Return to index: [Subject] [Thread] [Date] [Author]

RE:Standard Practice

[Subject Prev][Subject Next][Thread Prev][Thread Next]
According to the "Building Big" television program, LeMessieur stated that he was being interviewed by a college student who was told by his college professor that the columns on the Citicorp Bldg. were "In the wrong place" (not at the corners). This prompted LeMessieur to go back to his calcs after thinking about what the student told him along with his knowledge that the brace connections had been changed from welded connections to bolted connections. Then he discovered the weakness.

Back to the argument, my point is that requiring submittal of calculations has two benefits,

1) is the record of the calculations is on file with the city and/or client - just in case.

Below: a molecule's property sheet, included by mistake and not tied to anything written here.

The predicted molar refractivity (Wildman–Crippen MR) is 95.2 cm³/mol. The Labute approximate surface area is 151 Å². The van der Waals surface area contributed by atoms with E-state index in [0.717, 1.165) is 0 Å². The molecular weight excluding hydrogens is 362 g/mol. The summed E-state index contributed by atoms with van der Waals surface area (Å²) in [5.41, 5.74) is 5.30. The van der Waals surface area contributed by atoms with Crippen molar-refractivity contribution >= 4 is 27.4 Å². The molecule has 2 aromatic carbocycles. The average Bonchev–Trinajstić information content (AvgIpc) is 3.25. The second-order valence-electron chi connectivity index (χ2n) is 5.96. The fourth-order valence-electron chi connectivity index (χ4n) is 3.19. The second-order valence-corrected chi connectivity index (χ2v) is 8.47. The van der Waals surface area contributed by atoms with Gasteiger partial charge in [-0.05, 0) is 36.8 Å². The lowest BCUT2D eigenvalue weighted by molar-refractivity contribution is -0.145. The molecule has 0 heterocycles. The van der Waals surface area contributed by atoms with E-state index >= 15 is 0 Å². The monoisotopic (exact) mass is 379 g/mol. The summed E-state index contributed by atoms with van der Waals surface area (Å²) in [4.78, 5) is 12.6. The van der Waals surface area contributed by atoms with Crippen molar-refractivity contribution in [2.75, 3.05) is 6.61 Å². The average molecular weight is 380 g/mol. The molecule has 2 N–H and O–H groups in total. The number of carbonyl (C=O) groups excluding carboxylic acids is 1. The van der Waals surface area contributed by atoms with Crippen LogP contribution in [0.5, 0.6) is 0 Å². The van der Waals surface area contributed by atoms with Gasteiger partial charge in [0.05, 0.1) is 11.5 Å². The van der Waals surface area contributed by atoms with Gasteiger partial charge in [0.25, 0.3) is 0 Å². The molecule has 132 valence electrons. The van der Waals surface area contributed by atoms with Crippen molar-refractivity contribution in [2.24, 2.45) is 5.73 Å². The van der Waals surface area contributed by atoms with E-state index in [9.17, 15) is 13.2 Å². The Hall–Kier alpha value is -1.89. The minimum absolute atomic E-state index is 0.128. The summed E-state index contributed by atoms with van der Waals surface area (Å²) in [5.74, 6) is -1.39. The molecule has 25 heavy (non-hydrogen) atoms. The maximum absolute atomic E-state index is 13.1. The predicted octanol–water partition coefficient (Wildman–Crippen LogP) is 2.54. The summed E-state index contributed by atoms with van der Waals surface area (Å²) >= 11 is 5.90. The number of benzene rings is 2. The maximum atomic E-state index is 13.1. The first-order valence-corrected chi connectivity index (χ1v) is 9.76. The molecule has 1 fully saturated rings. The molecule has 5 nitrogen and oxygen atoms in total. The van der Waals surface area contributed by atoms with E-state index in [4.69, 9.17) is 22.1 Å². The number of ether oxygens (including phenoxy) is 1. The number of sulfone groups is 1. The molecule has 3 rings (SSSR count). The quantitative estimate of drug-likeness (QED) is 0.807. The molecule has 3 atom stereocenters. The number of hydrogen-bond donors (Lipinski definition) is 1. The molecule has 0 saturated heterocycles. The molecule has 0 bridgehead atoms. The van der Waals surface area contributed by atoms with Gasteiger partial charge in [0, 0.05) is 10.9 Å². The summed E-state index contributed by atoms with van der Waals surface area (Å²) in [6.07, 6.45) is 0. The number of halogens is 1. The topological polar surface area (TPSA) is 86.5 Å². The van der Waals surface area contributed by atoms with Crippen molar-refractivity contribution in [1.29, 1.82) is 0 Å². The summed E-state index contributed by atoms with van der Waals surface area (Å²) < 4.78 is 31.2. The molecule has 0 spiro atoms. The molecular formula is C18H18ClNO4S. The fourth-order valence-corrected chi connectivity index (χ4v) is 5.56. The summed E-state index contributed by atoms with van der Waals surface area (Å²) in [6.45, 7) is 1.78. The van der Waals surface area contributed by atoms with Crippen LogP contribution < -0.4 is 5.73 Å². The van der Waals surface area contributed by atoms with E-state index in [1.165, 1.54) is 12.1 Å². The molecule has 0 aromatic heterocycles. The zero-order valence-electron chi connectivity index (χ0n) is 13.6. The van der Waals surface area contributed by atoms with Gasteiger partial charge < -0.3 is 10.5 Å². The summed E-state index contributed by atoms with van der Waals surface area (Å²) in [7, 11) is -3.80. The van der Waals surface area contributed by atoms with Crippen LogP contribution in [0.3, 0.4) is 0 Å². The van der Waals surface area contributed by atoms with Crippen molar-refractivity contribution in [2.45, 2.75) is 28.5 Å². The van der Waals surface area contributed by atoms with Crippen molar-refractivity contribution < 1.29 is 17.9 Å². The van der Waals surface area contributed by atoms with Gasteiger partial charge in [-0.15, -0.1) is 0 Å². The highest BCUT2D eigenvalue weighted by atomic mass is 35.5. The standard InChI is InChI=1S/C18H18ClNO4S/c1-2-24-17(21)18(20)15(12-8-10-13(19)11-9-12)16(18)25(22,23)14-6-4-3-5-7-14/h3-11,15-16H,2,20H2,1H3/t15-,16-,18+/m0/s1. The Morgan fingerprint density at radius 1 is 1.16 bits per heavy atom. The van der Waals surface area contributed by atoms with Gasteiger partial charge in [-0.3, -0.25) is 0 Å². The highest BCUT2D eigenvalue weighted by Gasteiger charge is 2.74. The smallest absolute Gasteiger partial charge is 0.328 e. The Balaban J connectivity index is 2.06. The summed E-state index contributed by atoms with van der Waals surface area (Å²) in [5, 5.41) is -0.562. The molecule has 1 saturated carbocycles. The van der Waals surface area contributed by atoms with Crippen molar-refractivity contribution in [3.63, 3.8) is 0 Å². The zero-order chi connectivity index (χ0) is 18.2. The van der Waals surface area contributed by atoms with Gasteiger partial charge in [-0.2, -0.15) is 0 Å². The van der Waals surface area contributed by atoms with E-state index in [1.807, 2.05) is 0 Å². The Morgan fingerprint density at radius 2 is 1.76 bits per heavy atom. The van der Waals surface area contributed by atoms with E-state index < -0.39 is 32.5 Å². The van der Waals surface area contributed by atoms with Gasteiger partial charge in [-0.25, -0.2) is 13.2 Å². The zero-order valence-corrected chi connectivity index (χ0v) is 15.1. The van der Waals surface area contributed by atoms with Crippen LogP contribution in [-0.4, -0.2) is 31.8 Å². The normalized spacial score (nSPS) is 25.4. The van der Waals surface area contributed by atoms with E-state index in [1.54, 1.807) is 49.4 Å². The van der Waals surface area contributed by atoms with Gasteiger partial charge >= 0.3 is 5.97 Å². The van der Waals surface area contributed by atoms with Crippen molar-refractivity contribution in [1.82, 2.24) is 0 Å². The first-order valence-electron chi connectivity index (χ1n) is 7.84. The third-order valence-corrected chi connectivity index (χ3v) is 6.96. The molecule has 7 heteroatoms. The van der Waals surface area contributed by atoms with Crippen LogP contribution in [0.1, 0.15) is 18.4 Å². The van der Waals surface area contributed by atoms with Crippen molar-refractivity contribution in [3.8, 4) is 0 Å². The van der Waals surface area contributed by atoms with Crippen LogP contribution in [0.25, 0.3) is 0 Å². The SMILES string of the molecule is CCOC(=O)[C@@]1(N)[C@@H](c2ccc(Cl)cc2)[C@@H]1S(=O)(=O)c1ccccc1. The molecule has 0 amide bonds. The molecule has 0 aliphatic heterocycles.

2) It places all engineers on a somewhat level playing field in that they are required to show what they checked (i.e. a minimum standard is established). This prevents Stan Caldwell's competitors of beating his price on a similar project because they decide to do only half the number of calculations as Stan's firm because they are trying to save money. Stan does a thorough design with In-House calcs, his competitor does half the number and uses "judgement" to get the job finished cheaper or faster. If no outside body looks at the calculation package, it's each engineering firms responsibility to police itself. This does little for public safety in my opinion and the client may be getting gouged.

I'm through on this one ....

Gerard,
SF, CA






* 
*   This email was sent to you via Structural Engineers 
*   Association of Southern California (SEAOSC) server. To 
*   subscribe (no fee) or UnSubscribe, please go to:
*
*   http://www.seaint.org/sealist1.asp
*
*   Questions to seaint-ad(--nospam--at)seaint.org. Remember, any email you 
*   send to the list is public domain and may be re-posted 
*   without your permission. Make sure you visit our web 
*   site at: http://www.seaint.org